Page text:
Blairs opt to stay in Irish College during Italian trip

LETTER FROM ROME / Paddy Agnew: The Pontifical Irish College in Rome, an institution which has provided the backdrop to some…

LETTER FROM ROME / Paddy Agnew: The Pontifical Irish College in Rome, an institution which has provided the backdrop to some important moments in Irish history, wrote a brand new page in its annals last weekend when it played host to the family of British Prime Minister Tony Blair.

Mr Blair, of course, was in Rome for Iraq crisis-related meetings, firstly with Italian Prime Minister Silvio Berlusconi and then, more significantly, with Pope John Paul II. While media coverage of the Blair visit was inevitably concentrated on the socio-political impact of the Prime Minister's first Vatican audience, it did not pass unnoticed that, intriguingly, the Blairs had opted to stay in the Irish College.

Why not stay at the British embassy residence of Villa Wolkonsky, or at a five-star hotel, or indeed the English Pontifical College, one might ask? One might indeed ask but, for reasons presumably linked to issues of privacy and security, neither Downing Street, the Irish College nor the British embassy in Rome were willing or able to provide answers.

Little birdies in the Rome air, however, have told your correspondent that the visit was not unrelated to two considerations. Firstly, the Blairs have had occasion to meet the current rector of the Irish College, Monsignor Liam Bergin, most recently when he preached at Westminster Abbey not long ago.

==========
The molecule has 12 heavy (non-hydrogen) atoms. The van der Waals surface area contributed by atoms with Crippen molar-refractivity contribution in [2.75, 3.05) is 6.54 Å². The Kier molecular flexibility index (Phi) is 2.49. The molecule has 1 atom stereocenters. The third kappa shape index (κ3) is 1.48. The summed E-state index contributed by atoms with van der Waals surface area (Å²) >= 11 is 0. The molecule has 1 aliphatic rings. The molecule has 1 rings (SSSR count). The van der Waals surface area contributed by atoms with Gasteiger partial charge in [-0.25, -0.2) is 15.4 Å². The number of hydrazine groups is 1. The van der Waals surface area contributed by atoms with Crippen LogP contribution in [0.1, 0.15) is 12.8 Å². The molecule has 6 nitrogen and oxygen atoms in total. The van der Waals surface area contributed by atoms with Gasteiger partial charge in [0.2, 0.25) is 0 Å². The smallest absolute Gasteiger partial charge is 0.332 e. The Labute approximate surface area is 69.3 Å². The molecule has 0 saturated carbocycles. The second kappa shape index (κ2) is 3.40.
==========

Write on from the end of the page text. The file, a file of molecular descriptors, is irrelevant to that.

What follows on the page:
Secondly, the Blair's eldest boy, 19-year-old Ewan, had already experienced Irish College hospitality, staying there last summer while on an Inter Rail holiday across Europe. The point about the Irish College, of course, is that while its primary function remains that of a seminary preparing young men for the priesthood, it has also established an excellent reputation as a summer pensione for pilgrims.

In other words, when the student numbers are down during the summer holidays, the college also functions as a hotel, known for its good value, not to mention its attractive city-centre location, handsome grounds and swimming pool. By the way, these days the students at the Irish College are by no means exclusively Irish, since this year's intake includes seminarians from Australia, Bulgaria, the Czech Republic, Ecuador, Hungary, Iraq, Italy, Lebanon, Malta, Nigeria, Poland, Romania, Serbia, Slovakia, Switzerland, Uganda and the Ukraine, as well as from Ireland.

In days of ever-increasing costs, it obviously makes sense to make the most of your location (in its own grounds close to the Basilica of San Giovanni), both through paying summer guests and also through the long-established practise of Irish College weddings, aimed at those who, for various reasons, want to get married in Rome. (All of this, by the way, can be checked out on the college's site, The Blair visit does prompt some intriguing thoughts, especially given the role the college has played since its foundation in 1628. For much of the last 500 years, Rome has been not only a home to Irish clerics but also a place of refuge for Irish leaders in exile and on the run from the injustice of British rule (Remember the Flight of the Earls, Tyrone and Tyrconnell, who arrived in Rome in 1608).

For much of that time, the Irish College has been the centre of the Irish ecclesiastical community in Rome, with its rector in a semi-ambassadorial role, maintaining contact with other Irish houses in the city and giving hospitality to Irish politicians, leaders and public figures who might happen to visit Rome. In that context, it is not irrelevant that the current Archbishop of Armagh and Primate of All Ireland, Dr Sean Brady, is a past rector of the college.

Not for nothing does the Irish College house the heart of the Liberator himself, Daniel O'Connell, whose Genoa death-bed wish had been that his body be sent back to Ireland and his heart to Rome. Not for nothing, either, did the Irish College provide some of the stage settings for the drama that was the drafting of the Irish Constitution in Rome in the springtime of 1937.

One can but wonder if the ghosts of great Irish patriots past were churning uneasily at the presence of a British prime minister sleeping under their hallowed Hibernian roof last weekend.

Let us hope not.